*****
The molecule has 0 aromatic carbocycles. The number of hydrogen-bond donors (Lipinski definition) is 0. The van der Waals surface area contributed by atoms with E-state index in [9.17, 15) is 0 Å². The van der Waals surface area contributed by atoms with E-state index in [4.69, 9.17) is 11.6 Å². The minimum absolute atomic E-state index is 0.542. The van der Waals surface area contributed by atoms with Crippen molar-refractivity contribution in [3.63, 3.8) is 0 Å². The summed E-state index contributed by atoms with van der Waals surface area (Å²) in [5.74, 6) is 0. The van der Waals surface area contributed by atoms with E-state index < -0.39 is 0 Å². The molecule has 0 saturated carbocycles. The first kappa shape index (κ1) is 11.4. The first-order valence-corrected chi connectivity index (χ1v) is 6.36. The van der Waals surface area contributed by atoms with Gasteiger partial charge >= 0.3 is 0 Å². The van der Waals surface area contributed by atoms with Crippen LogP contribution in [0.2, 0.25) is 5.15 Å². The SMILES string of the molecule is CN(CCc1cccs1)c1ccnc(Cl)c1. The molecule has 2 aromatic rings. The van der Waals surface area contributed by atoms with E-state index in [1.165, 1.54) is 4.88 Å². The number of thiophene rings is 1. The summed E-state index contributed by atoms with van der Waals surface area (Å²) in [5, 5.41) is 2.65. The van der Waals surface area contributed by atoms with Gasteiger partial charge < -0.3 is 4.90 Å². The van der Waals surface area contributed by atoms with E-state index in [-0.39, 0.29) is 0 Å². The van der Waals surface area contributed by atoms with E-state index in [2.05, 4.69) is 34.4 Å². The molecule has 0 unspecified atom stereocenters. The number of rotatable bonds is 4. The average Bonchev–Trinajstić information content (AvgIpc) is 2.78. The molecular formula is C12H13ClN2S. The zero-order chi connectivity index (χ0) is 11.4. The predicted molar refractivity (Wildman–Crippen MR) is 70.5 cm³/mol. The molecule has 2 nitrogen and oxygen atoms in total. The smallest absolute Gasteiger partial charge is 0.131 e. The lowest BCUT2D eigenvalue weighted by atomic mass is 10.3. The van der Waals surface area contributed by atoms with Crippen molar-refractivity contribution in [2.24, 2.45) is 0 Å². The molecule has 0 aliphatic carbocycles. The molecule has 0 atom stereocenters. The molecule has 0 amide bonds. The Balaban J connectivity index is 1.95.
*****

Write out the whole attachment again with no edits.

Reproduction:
The molecule has 0 aromatic carbocycles. The number of hydrogen-bond donors (Lipinski definition) is 0. The van der Waals surface area contributed by atoms with E-state index in [9.17, 15) is 0 Å². The van der Waals surface area contributed by atoms with E-state index in [4.69, 9.17) is 11.6 Å². The minimum absolute atomic E-state index is 0.542. The van der Waals surface area contributed by atoms with Crippen molar-refractivity contribution in [3.63, 3.8) is 0 Å². The summed E-state index contributed by atoms with van der Waals surface area (Å²) in [5.74, 6) is 0. The van der Waals surface area contributed by atoms with E-state index < -0.39 is 0 Å². The molecule has 0 saturated carbocycles. The first kappa shape index (κ1) is 11.4. The first-order valence-corrected chi connectivity index (χ1v) is 6.36. The van der Waals surface area contributed by atoms with Gasteiger partial charge >= 0.3 is 0 Å². The van der Waals surface area contributed by atoms with Crippen LogP contribution in [0.2, 0.25) is 5.15 Å². The SMILES string of the molecule is CN(CCc1cccs1)c1ccnc(Cl)c1. The molecule has 2 aromatic rings. The van der Waals surface area contributed by atoms with E-state index in [1.165, 1.54) is 4.88 Å². The number of thiophene rings is 1. The summed E-state index contributed by atoms with van der Waals surface area (Å²) in [5, 5.41) is 2.65. The van der Waals surface area contributed by atoms with Gasteiger partial charge < -0.3 is 4.90 Å². The van der Waals surface area contributed by atoms with E-state index in [-0.39, 0.29) is 0 Å². The van der Waals surface area contributed by atoms with E-state index in [2.05, 4.69) is 34.4 Å². The molecule has 0 unspecified atom stereocenters. The number of rotatable bonds is 4. The average Bonchev–Trinajstić information content (AvgIpc) is 2.78. The molecular formula is C12H13ClN2S. The zero-order chi connectivity index (χ0) is 11.4. The predicted molar refractivity (Wildman–Crippen MR) is 70.5 cm³/mol. The molecule has 2 nitrogen and oxygen atoms in total. The smallest absolute Gasteiger partial charge is 0.131 e. The lowest BCUT2D eigenvalue weighted by atomic mass is 10.3. The van der Waals surface area contributed by atoms with Crippen molar-refractivity contribution in [2.24, 2.45) is 0 Å². The molecule has 0 aliphatic carbocycles. The molecule has 0 atom stereocenters. The molecule has 0 amide bonds. The Balaban J connectivity index is 1.95.